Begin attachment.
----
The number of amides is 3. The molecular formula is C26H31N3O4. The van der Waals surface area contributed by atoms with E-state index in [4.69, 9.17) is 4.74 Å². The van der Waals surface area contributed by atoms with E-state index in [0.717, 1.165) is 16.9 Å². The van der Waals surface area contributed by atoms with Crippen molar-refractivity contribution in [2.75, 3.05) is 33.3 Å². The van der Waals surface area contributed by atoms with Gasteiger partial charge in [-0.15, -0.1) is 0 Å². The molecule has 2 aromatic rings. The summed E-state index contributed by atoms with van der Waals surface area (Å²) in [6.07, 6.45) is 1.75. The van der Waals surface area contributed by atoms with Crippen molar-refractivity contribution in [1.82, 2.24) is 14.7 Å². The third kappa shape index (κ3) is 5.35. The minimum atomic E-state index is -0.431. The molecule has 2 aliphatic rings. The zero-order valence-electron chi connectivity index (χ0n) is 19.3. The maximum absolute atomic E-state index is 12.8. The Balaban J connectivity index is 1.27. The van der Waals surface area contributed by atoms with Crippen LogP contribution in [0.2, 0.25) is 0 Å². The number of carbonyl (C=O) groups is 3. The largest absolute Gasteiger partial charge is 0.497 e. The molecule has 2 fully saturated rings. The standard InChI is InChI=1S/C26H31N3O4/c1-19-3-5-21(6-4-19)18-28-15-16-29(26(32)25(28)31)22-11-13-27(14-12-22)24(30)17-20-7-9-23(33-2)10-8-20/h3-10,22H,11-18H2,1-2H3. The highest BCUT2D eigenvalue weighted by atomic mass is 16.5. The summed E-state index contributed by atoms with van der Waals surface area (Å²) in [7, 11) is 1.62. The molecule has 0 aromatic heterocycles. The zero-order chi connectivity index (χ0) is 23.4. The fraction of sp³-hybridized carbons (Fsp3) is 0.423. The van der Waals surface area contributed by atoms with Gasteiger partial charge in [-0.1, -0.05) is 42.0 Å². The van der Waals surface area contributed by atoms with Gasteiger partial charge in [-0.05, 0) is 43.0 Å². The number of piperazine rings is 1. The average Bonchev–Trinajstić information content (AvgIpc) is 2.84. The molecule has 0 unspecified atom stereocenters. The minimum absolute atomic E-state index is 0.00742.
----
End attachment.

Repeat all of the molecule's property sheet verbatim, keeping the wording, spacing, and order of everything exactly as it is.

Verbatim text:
The number of amides is 3. The molecular formula is C26H31N3O4. The van der Waals surface area contributed by atoms with E-state index in [4.69, 9.17) is 4.74 Å². The van der Waals surface area contributed by atoms with E-state index in [0.717, 1.165) is 16.9 Å². The van der Waals surface area contributed by atoms with Crippen molar-refractivity contribution in [2.75, 3.05) is 33.3 Å². The van der Waals surface area contributed by atoms with Gasteiger partial charge in [-0.15, -0.1) is 0 Å². The molecule has 2 aromatic rings. The summed E-state index contributed by atoms with van der Waals surface area (Å²) in [6.07, 6.45) is 1.75. The van der Waals surface area contributed by atoms with Crippen molar-refractivity contribution in [1.82, 2.24) is 14.7 Å². The third kappa shape index (κ3) is 5.35. The minimum atomic E-state index is -0.431. The molecule has 2 aliphatic rings. The zero-order valence-electron chi connectivity index (χ0n) is 19.3. The maximum absolute atomic E-state index is 12.8. The Balaban J connectivity index is 1.27. The van der Waals surface area contributed by atoms with Crippen LogP contribution in [0.2, 0.25) is 0 Å². The number of carbonyl (C=O) groups is 3. The largest absolute Gasteiger partial charge is 0.497 e. The molecule has 2 fully saturated rings. The standard InChI is InChI=1S/C26H31N3O4/c1-19-3-5-21(6-4-19)18-28-15-16-29(26(32)25(28)31)22-11-13-27(14-12-22)24(30)17-20-7-9-23(33-2)10-8-20/h3-10,22H,11-18H2,1-2H3. The highest BCUT2D eigenvalue weighted by atomic mass is 16.5. The summed E-state index contributed by atoms with van der Waals surface area (Å²) in [7, 11) is 1.62. The molecule has 0 aromatic heterocycles. The zero-order chi connectivity index (χ0) is 23.4. The fraction of sp³-hybridized carbons (Fsp3) is 0.423. The van der Waals surface area contributed by atoms with Gasteiger partial charge in [-0.1, -0.05) is 42.0 Å². The van der Waals surface area contributed by atoms with Gasteiger partial charge in [-0.05, 0) is 43.0 Å². The number of piperazine rings is 1. The average Bonchev–Trinajstić information content (AvgIpc) is 2.84. The molecule has 0 unspecified atom stereocenters. The minimum absolute atomic E-state index is 0.00742.